ADDIS ABABA – Africa is intensifying COVID-19 vaccination of high-risk population groups with some promising signs, says the World Health Organization (WHO), after nearly 50% of health workers and people over the age of 60 are fully vaccinated against the virus in countries that reported data to the UN agency.
The data from June 2022 from 31 countries reporting on COVID-19 vaccinations of high-risk groups shows a significant increase compared with the end of December 2021 when only 33% of health workers and 10% of seniors were fully vaccinated.
WHO recommends 90% vaccination coverage for health workers and 80% coverage for people over 60.
Only two African countries, Mauritius and Seychelles, have fully vaccinated 70% of their total population, so far while Rwanda is expected to achieve the target by the end of the month based on the current uptake pace.
However, Africa has largely youthful demography, with 45% of the continent’s population under the age of 18.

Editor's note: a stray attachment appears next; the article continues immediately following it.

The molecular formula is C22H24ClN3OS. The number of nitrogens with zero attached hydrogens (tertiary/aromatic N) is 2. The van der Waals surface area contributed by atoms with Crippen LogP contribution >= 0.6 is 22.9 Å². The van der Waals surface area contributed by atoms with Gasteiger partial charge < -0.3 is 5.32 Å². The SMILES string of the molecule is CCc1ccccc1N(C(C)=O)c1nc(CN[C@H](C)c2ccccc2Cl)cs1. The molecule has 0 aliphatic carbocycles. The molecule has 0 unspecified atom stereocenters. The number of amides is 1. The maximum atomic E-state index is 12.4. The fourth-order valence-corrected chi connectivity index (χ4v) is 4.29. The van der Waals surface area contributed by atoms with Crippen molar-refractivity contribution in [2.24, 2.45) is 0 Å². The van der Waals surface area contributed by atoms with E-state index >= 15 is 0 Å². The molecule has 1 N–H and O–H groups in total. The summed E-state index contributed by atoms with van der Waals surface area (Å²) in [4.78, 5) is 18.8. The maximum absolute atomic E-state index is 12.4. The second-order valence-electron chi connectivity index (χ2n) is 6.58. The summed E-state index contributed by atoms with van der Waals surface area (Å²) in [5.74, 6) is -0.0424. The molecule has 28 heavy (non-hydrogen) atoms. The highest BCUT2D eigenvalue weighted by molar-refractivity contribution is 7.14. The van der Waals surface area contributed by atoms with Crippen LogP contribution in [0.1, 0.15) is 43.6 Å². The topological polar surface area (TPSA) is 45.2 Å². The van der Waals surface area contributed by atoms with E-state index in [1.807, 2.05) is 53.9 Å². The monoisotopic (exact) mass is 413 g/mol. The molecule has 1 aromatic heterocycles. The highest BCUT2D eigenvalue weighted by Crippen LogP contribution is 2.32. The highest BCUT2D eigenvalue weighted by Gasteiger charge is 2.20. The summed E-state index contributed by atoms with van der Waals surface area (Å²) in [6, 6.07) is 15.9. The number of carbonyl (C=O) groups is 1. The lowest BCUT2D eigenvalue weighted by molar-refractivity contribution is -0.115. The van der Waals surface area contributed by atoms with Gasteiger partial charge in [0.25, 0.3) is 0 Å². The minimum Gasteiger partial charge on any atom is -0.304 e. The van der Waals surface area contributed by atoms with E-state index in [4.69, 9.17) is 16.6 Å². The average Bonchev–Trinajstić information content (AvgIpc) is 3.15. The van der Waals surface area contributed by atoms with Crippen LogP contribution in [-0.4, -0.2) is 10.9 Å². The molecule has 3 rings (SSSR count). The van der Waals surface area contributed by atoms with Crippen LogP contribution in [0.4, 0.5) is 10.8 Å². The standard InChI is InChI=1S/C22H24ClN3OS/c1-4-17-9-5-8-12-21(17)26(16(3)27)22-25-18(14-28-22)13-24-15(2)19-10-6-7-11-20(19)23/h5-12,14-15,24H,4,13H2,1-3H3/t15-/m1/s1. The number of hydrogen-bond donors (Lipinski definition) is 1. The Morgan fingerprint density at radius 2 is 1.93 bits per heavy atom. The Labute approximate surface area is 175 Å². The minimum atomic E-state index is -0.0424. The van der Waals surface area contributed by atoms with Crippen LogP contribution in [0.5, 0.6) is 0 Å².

In a bid to use vaccines strategically, most countries are targeting their adult population. WHO is recommending to countries with low vaccination coverage to focus on high-priority groups – health workers, older adults, and people with comorbidities.
The continent’s coverage of people over 18 years is estimated at 34%, significantly higher than the 18% full coverage in the general population. Nine countries have fully vaccinated more than 70% or their adult population, while 21 have reached more than 40% of adults.
“Having been beset by poor access to doses, costly delays, and shortfalls, Africa’s COVID-19 vaccination progress so far is no mean feat,” said Dr. Matshidiso Moeti, WHO Regional Director for Africa.
Moeti said Africa’s youthful population has helped the continent weather the COVID-19 pandemic.
“While protecting young people at high-risk of COVID-19 is paramount, focusing efforts on vaccinating older people, health workers, and other vulnerable populations will ensure we stay a step ahead of the virus,” she added.
To date, at least 31 countries have planned mass vaccination campaigns until the end of the year.
Learning from the experience of HIV testing and treatment, provider-initiated COVID-19 vaccination should be offered in primary health care and in special units offering care to people with comorbidities such as HIV, diabetes, cardiovascular diseases, and cancer, the WHO said.
Over the past week, the number of new COVID-19 cases in Africa marginally increased following a sustained three-week decline.
This slight uptick was due to the recent surge in cases reported in East and North Africa, according to WHO.
As of 13th of June 2022, there were 11.9 million COVID-19 cases in Africa, including 254 442 deaths.